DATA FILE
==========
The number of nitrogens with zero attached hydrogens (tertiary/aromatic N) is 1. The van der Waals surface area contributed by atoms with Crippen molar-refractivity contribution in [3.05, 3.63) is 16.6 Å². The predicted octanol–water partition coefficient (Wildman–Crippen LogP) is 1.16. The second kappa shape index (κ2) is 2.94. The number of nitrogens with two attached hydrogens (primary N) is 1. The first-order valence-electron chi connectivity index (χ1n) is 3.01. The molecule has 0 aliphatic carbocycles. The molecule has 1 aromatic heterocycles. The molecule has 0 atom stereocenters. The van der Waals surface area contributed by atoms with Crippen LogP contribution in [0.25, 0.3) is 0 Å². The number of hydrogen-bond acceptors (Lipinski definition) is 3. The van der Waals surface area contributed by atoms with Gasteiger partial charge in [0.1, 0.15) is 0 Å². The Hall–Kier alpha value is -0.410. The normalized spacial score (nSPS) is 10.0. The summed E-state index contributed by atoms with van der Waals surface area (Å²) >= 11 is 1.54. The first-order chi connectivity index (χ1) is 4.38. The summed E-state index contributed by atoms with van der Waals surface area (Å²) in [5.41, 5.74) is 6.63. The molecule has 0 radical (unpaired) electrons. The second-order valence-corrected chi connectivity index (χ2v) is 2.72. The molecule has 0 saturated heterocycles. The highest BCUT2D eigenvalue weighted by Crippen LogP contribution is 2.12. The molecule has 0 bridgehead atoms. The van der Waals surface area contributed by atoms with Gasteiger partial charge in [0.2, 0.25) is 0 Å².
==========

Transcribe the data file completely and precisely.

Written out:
The number of nitrogens with zero attached hydrogens (tertiary/aromatic N) is 1. The van der Waals surface area contributed by atoms with Crippen molar-refractivity contribution in [3.05, 3.63) is 16.6 Å². The predicted octanol–water partition coefficient (Wildman–Crippen LogP) is 1.16. The second kappa shape index (κ2) is 2.94. The number of nitrogens with two attached hydrogens (primary N) is 1. The first-order valence-electron chi connectivity index (χ1n) is 3.01. The molecule has 0 aliphatic carbocycles. The molecule has 1 aromatic heterocycles. The molecule has 0 atom stereocenters. The van der Waals surface area contributed by atoms with Crippen LogP contribution in [0.25, 0.3) is 0 Å². The number of hydrogen-bond acceptors (Lipinski definition) is 3. The van der Waals surface area contributed by atoms with Gasteiger partial charge in [0.1, 0.15) is 0 Å². The Hall–Kier alpha value is -0.410. The normalized spacial score (nSPS) is 10.0. The summed E-state index contributed by atoms with van der Waals surface area (Å²) >= 11 is 1.54. The first-order chi connectivity index (χ1) is 4.38. The summed E-state index contributed by atoms with van der Waals surface area (Å²) in [5.41, 5.74) is 6.63. The molecule has 0 radical (unpaired) electrons. The second-order valence-corrected chi connectivity index (χ2v) is 2.72. The molecule has 0 saturated heterocycles. The highest BCUT2D eigenvalue weighted by Crippen LogP contribution is 2.12. The molecule has 0 bridgehead atoms. The van der Waals surface area contributed by atoms with Gasteiger partial charge in [0.2, 0.25) is 0 Å².